b) At some other random date in the future no earlier than too late for this project, and no later than the total heat death of the universe?

If the originating body is concerned about data quality (all of a sudden, for the first time ever, and I'm sure it's only a coincidence that they were just fine with the 'uncleaned' data right up until the nanosecond that I asked for it and pulling this kind of crap allows them to stall the request), then it can fix the data quality on its own time, not mine.

And why is the data crap in the first place?

Because we're not looking at it and shaming the morons generating it in public *already*.

I have been involved in working with public bodies to release data through the Open Data Cities and DataGM project in Manchester, and for the most part agree with Jonathan Raper's position.

Data isn't in a fit state for release is not an uncommon argument. Which begs the question of, why are the public paying for authorities to create crap data? And why is this being sustained?

Surely if the raw data was released it would be in the best interests of developers and public to make the data useable. When bus schedule data was released through DataGM, a developer found a number of anomalies whilst making the data useable for their purposes. The transport authority was notified and hopefully the anomalies, if verified have been corrected. These errors wouldn't of been identified if the data had not been released and would of continued to feed into national datasets without anyone, apart from an end user noticing.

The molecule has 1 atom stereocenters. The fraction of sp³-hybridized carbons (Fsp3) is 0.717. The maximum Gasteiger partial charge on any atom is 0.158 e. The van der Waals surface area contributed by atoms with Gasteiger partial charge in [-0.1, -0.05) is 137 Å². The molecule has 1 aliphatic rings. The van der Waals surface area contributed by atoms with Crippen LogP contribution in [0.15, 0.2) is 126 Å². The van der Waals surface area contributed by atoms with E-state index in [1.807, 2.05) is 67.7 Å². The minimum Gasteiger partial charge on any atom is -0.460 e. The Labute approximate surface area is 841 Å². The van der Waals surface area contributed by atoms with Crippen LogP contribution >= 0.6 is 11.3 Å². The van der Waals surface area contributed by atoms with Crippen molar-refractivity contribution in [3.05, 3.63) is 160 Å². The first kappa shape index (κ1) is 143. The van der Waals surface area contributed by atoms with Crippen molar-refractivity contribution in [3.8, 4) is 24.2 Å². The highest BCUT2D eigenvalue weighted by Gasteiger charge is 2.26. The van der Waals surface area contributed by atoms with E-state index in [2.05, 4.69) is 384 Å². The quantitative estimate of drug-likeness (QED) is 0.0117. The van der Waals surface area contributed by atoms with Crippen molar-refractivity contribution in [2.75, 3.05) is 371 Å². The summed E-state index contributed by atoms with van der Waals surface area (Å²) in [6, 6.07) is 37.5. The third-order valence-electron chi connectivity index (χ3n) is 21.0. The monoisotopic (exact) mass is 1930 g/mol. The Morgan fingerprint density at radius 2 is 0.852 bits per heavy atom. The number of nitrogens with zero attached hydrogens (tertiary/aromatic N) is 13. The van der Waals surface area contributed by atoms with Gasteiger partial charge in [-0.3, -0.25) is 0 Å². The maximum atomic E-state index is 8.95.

The standardisation and cleaning approach has slowed things down and given people another excuse to delay release or maintain their own positions.

Swirrl a company that creates linked data out of public datasets recently created linked data from the bus schedules, allowing a number of developers to create applications off the back of the enhanced data. This was done by a commercial organisation because they saw a need and opportunity.

There are numerous GIS systems that are in operation in public bodies, some have as many as 30, and each one is seen as being the best one by their respective departments. This way of working is untenable and is also used as a means of holding up the release of data. You hear stories of public bodies having ten year convergence plans but surely this is madness. Through discussions with a number of people in local authorities, it is starting to be recognised that making data available now could create a change in the system, that would not be achievable if the process was done internally.